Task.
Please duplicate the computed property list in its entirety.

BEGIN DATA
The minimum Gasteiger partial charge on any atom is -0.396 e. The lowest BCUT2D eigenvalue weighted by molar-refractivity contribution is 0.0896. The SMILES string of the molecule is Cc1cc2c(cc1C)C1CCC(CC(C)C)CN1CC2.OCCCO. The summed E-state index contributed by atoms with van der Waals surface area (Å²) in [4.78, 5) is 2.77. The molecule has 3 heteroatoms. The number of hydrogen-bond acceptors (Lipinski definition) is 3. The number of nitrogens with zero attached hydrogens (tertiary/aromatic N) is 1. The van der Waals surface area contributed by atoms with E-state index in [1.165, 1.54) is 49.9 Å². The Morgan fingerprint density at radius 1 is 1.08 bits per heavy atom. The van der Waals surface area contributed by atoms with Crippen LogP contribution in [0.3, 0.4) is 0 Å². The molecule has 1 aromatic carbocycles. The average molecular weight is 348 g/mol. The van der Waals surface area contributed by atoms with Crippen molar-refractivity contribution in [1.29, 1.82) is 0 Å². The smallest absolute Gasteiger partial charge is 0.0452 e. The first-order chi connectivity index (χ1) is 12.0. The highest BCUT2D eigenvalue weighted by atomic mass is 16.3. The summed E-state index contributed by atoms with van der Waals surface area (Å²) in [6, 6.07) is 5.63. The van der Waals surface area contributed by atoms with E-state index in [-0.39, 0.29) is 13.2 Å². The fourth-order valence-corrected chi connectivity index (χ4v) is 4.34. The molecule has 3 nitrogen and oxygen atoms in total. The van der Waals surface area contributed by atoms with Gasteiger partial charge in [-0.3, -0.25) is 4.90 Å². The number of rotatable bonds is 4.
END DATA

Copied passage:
The minimum Gasteiger partial charge on any atom is -0.396 e. The lowest BCUT2D eigenvalue weighted by molar-refractivity contribution is 0.0896. The SMILES string of the molecule is Cc1cc2c(cc1C)C1CCC(CC(C)C)CN1CC2.OCCCO. The summed E-state index contributed by atoms with van der Waals surface area (Å²) in [4.78, 5) is 2.77. The molecule has 3 heteroatoms. The number of hydrogen-bond acceptors (Lipinski definition) is 3. The number of nitrogens with zero attached hydrogens (tertiary/aromatic N) is 1. The van der Waals surface area contributed by atoms with E-state index in [1.165, 1.54) is 49.9 Å². The Morgan fingerprint density at radius 1 is 1.08 bits per heavy atom. The van der Waals surface area contributed by atoms with Crippen LogP contribution in [0.3, 0.4) is 0 Å². The molecule has 1 aromatic carbocycles. The average molecular weight is 348 g/mol. The van der Waals surface area contributed by atoms with Crippen molar-refractivity contribution in [1.29, 1.82) is 0 Å². The smallest absolute Gasteiger partial charge is 0.0452 e. The first-order chi connectivity index (χ1) is 12.0. The highest BCUT2D eigenvalue weighted by atomic mass is 16.3. The summed E-state index contributed by atoms with van der Waals surface area (Å²) in [6, 6.07) is 5.63. The van der Waals surface area contributed by atoms with E-state index in [-0.39, 0.29) is 13.2 Å². The fourth-order valence-corrected chi connectivity index (χ4v) is 4.34. The molecule has 3 nitrogen and oxygen atoms in total. The van der Waals surface area contributed by atoms with Gasteiger partial charge in [-0.3, -0.25) is 4.90 Å². The number of rotatable bonds is 4.